A handy little beginners guide to the difference between reverse stockinette stitch and garter stitch
So, your pattern calls for reverse stockinette stitch and you are wondering what’s the big deal? Why knit it at all, and why not just knit in garter stitch instead of this reverse business? Is reverse stockinette the same as garter stitch, or isn’t it?
First of all, those are two totally different stitch patterns that behave and look differently. They are also knit in a fundamentally different way. So, they are not the same and you cannot exchange them in most circumstances.
Reverse stockinette stitch does look somewhat similar to garter stitch at first sight. Both show the characteristic purl ridges on the right side. But that’s about all.
If you pull garter stitch a bit apart, you will see that there is a knit stitch between each ridge. Often, you cannot see it without stretching as it sort of hides in between. The fabric contracts a bit along these ridges (this difference is quite important when you want to count rows).
In reverse stockinette stitch, on the other hand, these purl ridges are much closer together. The fabric looks and feels much denser. And there’s is another major difference is: it is totally smooth on the wrong side. Unlike garter stitch, it is not a reversible fabric and it curls in on all sides. This can be an intended effect (it’s a nice way to create the brim of a hat) or an undesired effect (e.g for a scarf).
Also, while both fabrics exhibit a lot of horizontal stretchiness, only garter stitch also has a lot of vertical give. Reverse stockinette stitch won’t move all that much if you pull cast-on and bind-off edge apart.
You also have to consider that these two knitting stitch patterns have a different gauge. Garter stitch has a square gauge and that’s why you can use it to knit a mitered square. knit the exact same pattern n stockinette stitch and you will get a spear tip kind of shape.
Different patterns to achieve different effects
First of all, we need to talk about all this reverse business. From a technical point of view, a knit stitch is a mirror-inverted purl stitch. As a result, you can knit almost every single knitting stitch pattern by exchanging every purl stitch with a knit stitch (and vice versa) and create the exact same pattern.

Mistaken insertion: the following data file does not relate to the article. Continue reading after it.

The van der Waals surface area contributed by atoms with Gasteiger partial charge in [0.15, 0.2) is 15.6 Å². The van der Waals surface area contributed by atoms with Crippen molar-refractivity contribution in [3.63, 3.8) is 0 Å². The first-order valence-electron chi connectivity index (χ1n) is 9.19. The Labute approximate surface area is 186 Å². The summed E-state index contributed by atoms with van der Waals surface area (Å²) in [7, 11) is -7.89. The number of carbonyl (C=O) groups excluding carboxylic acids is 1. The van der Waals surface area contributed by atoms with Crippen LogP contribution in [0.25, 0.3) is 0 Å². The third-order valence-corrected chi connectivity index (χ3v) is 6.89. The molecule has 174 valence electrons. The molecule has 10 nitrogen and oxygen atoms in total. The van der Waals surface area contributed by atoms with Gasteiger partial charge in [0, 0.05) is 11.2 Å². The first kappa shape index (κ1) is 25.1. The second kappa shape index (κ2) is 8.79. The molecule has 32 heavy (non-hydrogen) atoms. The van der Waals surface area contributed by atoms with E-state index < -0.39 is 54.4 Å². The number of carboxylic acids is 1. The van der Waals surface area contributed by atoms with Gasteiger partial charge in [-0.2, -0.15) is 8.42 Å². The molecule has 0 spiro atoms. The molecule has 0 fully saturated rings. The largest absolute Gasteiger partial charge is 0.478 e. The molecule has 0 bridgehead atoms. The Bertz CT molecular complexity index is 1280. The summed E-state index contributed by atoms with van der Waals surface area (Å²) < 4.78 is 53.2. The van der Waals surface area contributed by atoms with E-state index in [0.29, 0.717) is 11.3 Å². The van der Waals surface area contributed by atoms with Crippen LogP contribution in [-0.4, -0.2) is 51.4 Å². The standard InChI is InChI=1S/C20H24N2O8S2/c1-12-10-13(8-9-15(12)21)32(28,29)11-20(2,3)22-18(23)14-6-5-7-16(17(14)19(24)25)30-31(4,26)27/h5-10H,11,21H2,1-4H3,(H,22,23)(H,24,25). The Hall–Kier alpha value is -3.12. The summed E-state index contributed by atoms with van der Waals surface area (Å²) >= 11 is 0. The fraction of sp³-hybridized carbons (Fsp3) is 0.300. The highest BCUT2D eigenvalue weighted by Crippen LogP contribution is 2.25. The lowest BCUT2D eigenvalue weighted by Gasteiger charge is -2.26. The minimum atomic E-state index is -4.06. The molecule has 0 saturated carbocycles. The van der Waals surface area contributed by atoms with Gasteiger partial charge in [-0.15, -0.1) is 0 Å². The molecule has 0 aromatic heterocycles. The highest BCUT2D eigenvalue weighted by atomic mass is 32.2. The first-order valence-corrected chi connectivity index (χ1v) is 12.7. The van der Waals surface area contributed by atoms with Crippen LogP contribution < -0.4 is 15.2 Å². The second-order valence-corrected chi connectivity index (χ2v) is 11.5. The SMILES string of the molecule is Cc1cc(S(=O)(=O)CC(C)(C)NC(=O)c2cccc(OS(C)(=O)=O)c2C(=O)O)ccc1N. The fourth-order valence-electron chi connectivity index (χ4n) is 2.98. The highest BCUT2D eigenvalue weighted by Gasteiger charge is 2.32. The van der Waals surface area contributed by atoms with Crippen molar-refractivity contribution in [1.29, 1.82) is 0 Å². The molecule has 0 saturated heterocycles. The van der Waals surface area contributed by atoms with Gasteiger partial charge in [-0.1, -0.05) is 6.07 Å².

Why would you do that? Because sometimes it is easier to knit. Most Portuguese knitters find it much easier to purl, so for them, reverse garter stitch is much easier to create. And when knitting in the round, reverse stockinette stitch is also easier to knit as you do no have to switch between knit and purl rows as you would have to for garter stitch in the round.
In the case of reverse stockinette stitch (or other, non-reversible patterns), there is a second issue. These patterns have a right and a wrong side. And often, reverse just refers to the fact that what is usually perceived as the wrong side is actually what you want for the visible side.
Why would you want that? For example, plain vanilla socks are usually knit in stockinette stitch. And this means you end up with all those tiny little purl ridges on the inside of the sole. Some people have super sensitive feet and by knitting in reverse stockinette stitch instead, you get a super smooth fabric on the inside. This effect is commonly called “Princess sole or Princess foot”.
So, to put it in a nutshell. Reverse stockinette stitch and garter stitch are two different patterns with different uses and you cannot exchange one for the other in most circumstances. But as long as you are knitting stockinette stitch flat, reverse just alludes to the fact that you start on the wrong side. The repeat is exactly the same – you always knit one row and then purl one row. You just happen to start with a purl row.